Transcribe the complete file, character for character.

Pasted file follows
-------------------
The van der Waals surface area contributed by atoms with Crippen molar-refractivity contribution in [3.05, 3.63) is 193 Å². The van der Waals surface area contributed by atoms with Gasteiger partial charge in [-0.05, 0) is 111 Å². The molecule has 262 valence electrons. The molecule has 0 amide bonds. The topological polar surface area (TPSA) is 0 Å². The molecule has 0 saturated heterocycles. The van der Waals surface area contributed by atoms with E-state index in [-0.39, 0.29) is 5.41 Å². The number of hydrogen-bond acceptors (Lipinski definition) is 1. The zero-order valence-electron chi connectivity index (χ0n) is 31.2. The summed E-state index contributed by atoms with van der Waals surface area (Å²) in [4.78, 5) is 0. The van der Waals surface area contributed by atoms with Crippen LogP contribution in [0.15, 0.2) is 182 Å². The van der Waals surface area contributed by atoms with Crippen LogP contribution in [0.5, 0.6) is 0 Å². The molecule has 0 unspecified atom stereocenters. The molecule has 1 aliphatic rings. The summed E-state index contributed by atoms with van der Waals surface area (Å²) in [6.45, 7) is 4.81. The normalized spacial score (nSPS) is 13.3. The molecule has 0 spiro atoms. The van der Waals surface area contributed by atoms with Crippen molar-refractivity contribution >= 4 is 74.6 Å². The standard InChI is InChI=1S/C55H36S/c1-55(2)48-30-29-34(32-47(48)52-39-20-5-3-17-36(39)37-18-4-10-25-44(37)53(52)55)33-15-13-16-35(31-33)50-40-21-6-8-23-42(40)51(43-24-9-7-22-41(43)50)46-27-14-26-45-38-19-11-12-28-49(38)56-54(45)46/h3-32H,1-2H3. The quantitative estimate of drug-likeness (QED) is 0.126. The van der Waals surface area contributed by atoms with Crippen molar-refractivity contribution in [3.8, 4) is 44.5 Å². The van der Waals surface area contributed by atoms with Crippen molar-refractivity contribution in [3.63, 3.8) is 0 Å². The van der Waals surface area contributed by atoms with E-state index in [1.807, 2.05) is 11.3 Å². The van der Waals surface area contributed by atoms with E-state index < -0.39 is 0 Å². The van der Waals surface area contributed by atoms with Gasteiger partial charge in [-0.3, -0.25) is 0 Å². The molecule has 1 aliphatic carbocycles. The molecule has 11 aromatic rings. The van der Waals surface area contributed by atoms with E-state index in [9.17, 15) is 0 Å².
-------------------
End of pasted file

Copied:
The van der Waals surface area contributed by atoms with Crippen molar-refractivity contribution in [3.05, 3.63) is 193 Å². The van der Waals surface area contributed by atoms with Gasteiger partial charge in [-0.05, 0) is 111 Å². The molecule has 262 valence electrons. The molecule has 0 amide bonds. The topological polar surface area (TPSA) is 0 Å². The molecule has 0 saturated heterocycles. The van der Waals surface area contributed by atoms with E-state index in [-0.39, 0.29) is 5.41 Å². The number of hydrogen-bond acceptors (Lipinski definition) is 1. The zero-order valence-electron chi connectivity index (χ0n) is 31.2. The summed E-state index contributed by atoms with van der Waals surface area (Å²) in [4.78, 5) is 0. The van der Waals surface area contributed by atoms with Crippen LogP contribution in [0.15, 0.2) is 182 Å². The van der Waals surface area contributed by atoms with Crippen LogP contribution in [0.5, 0.6) is 0 Å². The molecule has 0 unspecified atom stereocenters. The molecule has 1 aliphatic rings. The summed E-state index contributed by atoms with van der Waals surface area (Å²) in [6.45, 7) is 4.81. The normalized spacial score (nSPS) is 13.3. The molecule has 0 spiro atoms. The van der Waals surface area contributed by atoms with Crippen molar-refractivity contribution >= 4 is 74.6 Å². The standard InChI is InChI=1S/C55H36S/c1-55(2)48-30-29-34(32-47(48)52-39-20-5-3-17-36(39)37-18-4-10-25-44(37)53(52)55)33-15-13-16-35(31-33)50-40-21-6-8-23-42(40)51(43-24-9-7-22-41(43)50)46-27-14-26-45-38-19-11-12-28-49(38)56-54(45)46/h3-32H,1-2H3. The quantitative estimate of drug-likeness (QED) is 0.126. The van der Waals surface area contributed by atoms with Crippen molar-refractivity contribution in [3.8, 4) is 44.5 Å². The van der Waals surface area contributed by atoms with Crippen molar-refractivity contribution in [3.63, 3.8) is 0 Å². The van der Waals surface area contributed by atoms with E-state index in [1.807, 2.05) is 11.3 Å². The van der Waals surface area contributed by atoms with E-state index < -0.39 is 0 Å². The van der Waals surface area contributed by atoms with Gasteiger partial charge in [-0.3, -0.25) is 0 Å². The molecule has 1 aliphatic carbocycles. The molecule has 11 aromatic rings. The van der Waals surface area contributed by atoms with E-state index in [9.17, 15) is 0 Å².